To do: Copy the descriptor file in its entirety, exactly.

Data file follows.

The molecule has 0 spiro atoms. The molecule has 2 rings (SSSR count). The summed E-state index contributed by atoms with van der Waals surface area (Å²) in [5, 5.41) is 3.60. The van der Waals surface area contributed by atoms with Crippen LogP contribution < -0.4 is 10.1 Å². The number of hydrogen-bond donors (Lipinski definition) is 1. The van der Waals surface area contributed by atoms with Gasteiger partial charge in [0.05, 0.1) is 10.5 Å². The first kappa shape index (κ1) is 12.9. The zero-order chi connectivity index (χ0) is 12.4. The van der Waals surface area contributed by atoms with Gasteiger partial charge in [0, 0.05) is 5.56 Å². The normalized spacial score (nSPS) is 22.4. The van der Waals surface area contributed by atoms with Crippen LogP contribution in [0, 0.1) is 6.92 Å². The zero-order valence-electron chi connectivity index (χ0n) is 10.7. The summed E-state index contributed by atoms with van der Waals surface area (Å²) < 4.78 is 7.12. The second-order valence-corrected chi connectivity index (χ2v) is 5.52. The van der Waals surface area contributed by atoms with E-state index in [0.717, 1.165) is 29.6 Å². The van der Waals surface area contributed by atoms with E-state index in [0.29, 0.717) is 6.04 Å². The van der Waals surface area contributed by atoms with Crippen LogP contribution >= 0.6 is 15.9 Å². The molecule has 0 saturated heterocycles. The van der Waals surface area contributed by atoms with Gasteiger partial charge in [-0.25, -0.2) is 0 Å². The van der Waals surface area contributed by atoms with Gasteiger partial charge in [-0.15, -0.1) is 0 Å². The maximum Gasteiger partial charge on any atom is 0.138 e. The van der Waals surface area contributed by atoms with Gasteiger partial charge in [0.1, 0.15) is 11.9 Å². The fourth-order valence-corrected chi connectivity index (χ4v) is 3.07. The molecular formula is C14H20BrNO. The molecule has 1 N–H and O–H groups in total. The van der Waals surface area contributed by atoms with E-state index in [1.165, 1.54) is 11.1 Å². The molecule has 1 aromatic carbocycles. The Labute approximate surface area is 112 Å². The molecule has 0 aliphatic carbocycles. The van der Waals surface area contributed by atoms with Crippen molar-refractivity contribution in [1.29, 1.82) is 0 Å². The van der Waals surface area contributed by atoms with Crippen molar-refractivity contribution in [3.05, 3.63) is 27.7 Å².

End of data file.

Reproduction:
The molecule has 0 spiro atoms. The molecule has 2 rings (SSSR count). The summed E-state index contributed by atoms with van der Waals surface area (Å²) in [5, 5.41) is 3.60. The van der Waals surface area contributed by atoms with Crippen LogP contribution < -0.4 is 10.1 Å². The number of hydrogen-bond donors (Lipinski definition) is 1. The van der Waals surface area contributed by atoms with Gasteiger partial charge in [0.05, 0.1) is 10.5 Å². The first kappa shape index (κ1) is 12.9. The zero-order chi connectivity index (χ0) is 12.4. The van der Waals surface area contributed by atoms with Gasteiger partial charge in [0, 0.05) is 5.56 Å². The normalized spacial score (nSPS) is 22.4. The van der Waals surface area contributed by atoms with Crippen LogP contribution in [0, 0.1) is 6.92 Å². The zero-order valence-electron chi connectivity index (χ0n) is 10.7. The summed E-state index contributed by atoms with van der Waals surface area (Å²) < 4.78 is 7.12. The second-order valence-corrected chi connectivity index (χ2v) is 5.52. The van der Waals surface area contributed by atoms with E-state index in [0.717, 1.165) is 29.6 Å². The van der Waals surface area contributed by atoms with E-state index in [0.29, 0.717) is 6.04 Å². The van der Waals surface area contributed by atoms with Crippen LogP contribution >= 0.6 is 15.9 Å². The molecule has 0 saturated heterocycles. The van der Waals surface area contributed by atoms with Gasteiger partial charge in [-0.25, -0.2) is 0 Å². The van der Waals surface area contributed by atoms with Gasteiger partial charge in [-0.15, -0.1) is 0 Å². The maximum Gasteiger partial charge on any atom is 0.138 e. The van der Waals surface area contributed by atoms with Gasteiger partial charge in [0.1, 0.15) is 11.9 Å². The fourth-order valence-corrected chi connectivity index (χ4v) is 3.07. The molecular formula is C14H20BrNO. The molecule has 1 N–H and O–H groups in total. The van der Waals surface area contributed by atoms with E-state index in [1.165, 1.54) is 11.1 Å². The molecule has 1 aromatic carbocycles. The Labute approximate surface area is 112 Å². The molecule has 0 aliphatic carbocycles. The van der Waals surface area contributed by atoms with Crippen molar-refractivity contribution in [1.29, 1.82) is 0 Å². The van der Waals surface area contributed by atoms with Crippen molar-refractivity contribution in [3.05, 3.63) is 27.7 Å².